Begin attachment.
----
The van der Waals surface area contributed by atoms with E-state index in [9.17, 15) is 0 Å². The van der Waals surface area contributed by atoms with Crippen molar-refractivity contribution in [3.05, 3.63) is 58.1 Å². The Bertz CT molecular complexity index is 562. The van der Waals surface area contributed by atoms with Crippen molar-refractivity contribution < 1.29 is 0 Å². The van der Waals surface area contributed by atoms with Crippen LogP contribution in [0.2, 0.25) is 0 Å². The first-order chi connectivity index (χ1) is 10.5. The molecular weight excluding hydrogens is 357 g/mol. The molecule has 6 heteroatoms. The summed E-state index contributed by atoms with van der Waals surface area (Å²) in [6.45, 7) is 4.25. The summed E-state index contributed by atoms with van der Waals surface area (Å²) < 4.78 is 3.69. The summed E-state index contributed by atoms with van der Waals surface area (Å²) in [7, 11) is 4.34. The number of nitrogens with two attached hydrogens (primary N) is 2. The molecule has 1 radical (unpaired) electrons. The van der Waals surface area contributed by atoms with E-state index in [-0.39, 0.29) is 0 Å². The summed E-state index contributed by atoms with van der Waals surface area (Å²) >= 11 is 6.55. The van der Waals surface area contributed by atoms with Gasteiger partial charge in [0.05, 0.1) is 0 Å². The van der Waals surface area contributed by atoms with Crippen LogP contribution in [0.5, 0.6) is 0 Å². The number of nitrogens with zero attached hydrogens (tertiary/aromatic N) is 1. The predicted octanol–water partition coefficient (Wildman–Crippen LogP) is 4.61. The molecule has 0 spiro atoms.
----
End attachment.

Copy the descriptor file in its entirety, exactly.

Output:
The van der Waals surface area contributed by atoms with E-state index in [9.17, 15) is 0 Å². The van der Waals surface area contributed by atoms with Crippen molar-refractivity contribution in [3.05, 3.63) is 58.1 Å². The Bertz CT molecular complexity index is 562. The van der Waals surface area contributed by atoms with Crippen molar-refractivity contribution < 1.29 is 0 Å². The van der Waals surface area contributed by atoms with Crippen LogP contribution in [0.2, 0.25) is 0 Å². The first-order chi connectivity index (χ1) is 10.5. The molecular weight excluding hydrogens is 357 g/mol. The molecule has 6 heteroatoms. The summed E-state index contributed by atoms with van der Waals surface area (Å²) in [6.45, 7) is 4.25. The summed E-state index contributed by atoms with van der Waals surface area (Å²) < 4.78 is 3.69. The summed E-state index contributed by atoms with van der Waals surface area (Å²) in [7, 11) is 4.34. The number of nitrogens with two attached hydrogens (primary N) is 2. The molecule has 1 radical (unpaired) electrons. The van der Waals surface area contributed by atoms with E-state index in [-0.39, 0.29) is 0 Å². The summed E-state index contributed by atoms with van der Waals surface area (Å²) >= 11 is 6.55. The van der Waals surface area contributed by atoms with Gasteiger partial charge in [0.05, 0.1) is 0 Å². The van der Waals surface area contributed by atoms with Crippen LogP contribution in [0.5, 0.6) is 0 Å². The number of nitrogens with zero attached hydrogens (tertiary/aromatic N) is 1. The predicted octanol–water partition coefficient (Wildman–Crippen LogP) is 4.61. The molecule has 0 spiro atoms.